Ancient Shells Tell Tale of Climate Change - Study
Author: Julie Steenhuysen
The US and Canadian researchers used a new method of
studying marine fossils to learn temperatures millions of years
ago, turning each ancient shell or piece of coral into a
"All of the information needed to study the surface
temperature at the time the animal lived is stored in the
fossil itself," said Rosemarie Came of the California Institute
of Technology, whose study appears in the journal Nature.
This new method relies on a study of rare clumps of oxygen
and carbon isotopes -- charged particles -- that bond with each
other. This bonding varies depending on surface temperature,
with more formed at low temperatures and fewer formed at higher
By knowing the age of the marine fossil and measuring the
concentration of these isotopes, the scientists can tell the
temperature of the seawater in which they lived.
"The shell is the thermometer," said John Eiler, a Caltech
professor of geochemistry who worked on the study.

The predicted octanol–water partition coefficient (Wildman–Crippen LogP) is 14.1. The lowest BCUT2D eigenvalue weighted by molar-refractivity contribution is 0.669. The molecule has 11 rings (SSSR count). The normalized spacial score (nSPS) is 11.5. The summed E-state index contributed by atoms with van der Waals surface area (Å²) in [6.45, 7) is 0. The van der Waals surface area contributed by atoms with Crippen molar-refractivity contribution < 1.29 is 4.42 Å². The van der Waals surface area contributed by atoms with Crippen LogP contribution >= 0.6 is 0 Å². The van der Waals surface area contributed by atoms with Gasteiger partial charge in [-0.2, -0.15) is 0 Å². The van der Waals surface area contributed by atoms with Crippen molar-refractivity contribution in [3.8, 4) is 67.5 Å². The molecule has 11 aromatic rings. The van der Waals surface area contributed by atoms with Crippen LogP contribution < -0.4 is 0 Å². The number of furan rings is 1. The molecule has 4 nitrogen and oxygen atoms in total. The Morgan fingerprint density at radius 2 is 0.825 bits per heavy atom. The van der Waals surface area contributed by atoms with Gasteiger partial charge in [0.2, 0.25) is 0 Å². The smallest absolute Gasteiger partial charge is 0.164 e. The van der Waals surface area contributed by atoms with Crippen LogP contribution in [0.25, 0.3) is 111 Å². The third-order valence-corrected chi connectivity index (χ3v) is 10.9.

He said the researchers studied the concentration of these
isotopes, which are made up of oxygen-18 and carbon-13 atoms.
"We measure how many are stuck to each other rather than
being randomly scattered. That tells us the growth temperature
of that fossil," Eiler said in a telephone interview.
The method differs from the current approach that involves
a study of both the fossil's carbon and oxygen content and the
knowledge about the chemistry of ancient seawater.
Using this new method, researchers studied fossil growth
temperatures from two ancient time periods to see if changes in
atmospheric carbon dioxide are actually linked with temperature
change, an important part of understanding climate change.
They studied fossils from the Silurian period about 400
million years ago, during which carbon dioxide levels are
believed to have been 10 times higher than at present.
They compared these with fossil temperature readings in the
Carboniferous period, roughly 300 million years ago, during
which atmospheric carbon dioxide concentrations are thought to
have resembled current levels.
"Our study found that in fact there was a huge temperature
change -- that the time of high carbon dioxide was a time of
quite high temperature in tropical oceans, about 34 degrees
centigrade (93 F)," Eiler said. "If you got in it, you would
think it was a pretty warm bath."
Based on this finding, the researchers believe they have
fossil evidence that changes in atmospheric carbon dioxide are
associated with changes in temperature.
"It shows that carbon dioxide has been a powerful driver of
climate change in the Earth's past," Eiler said.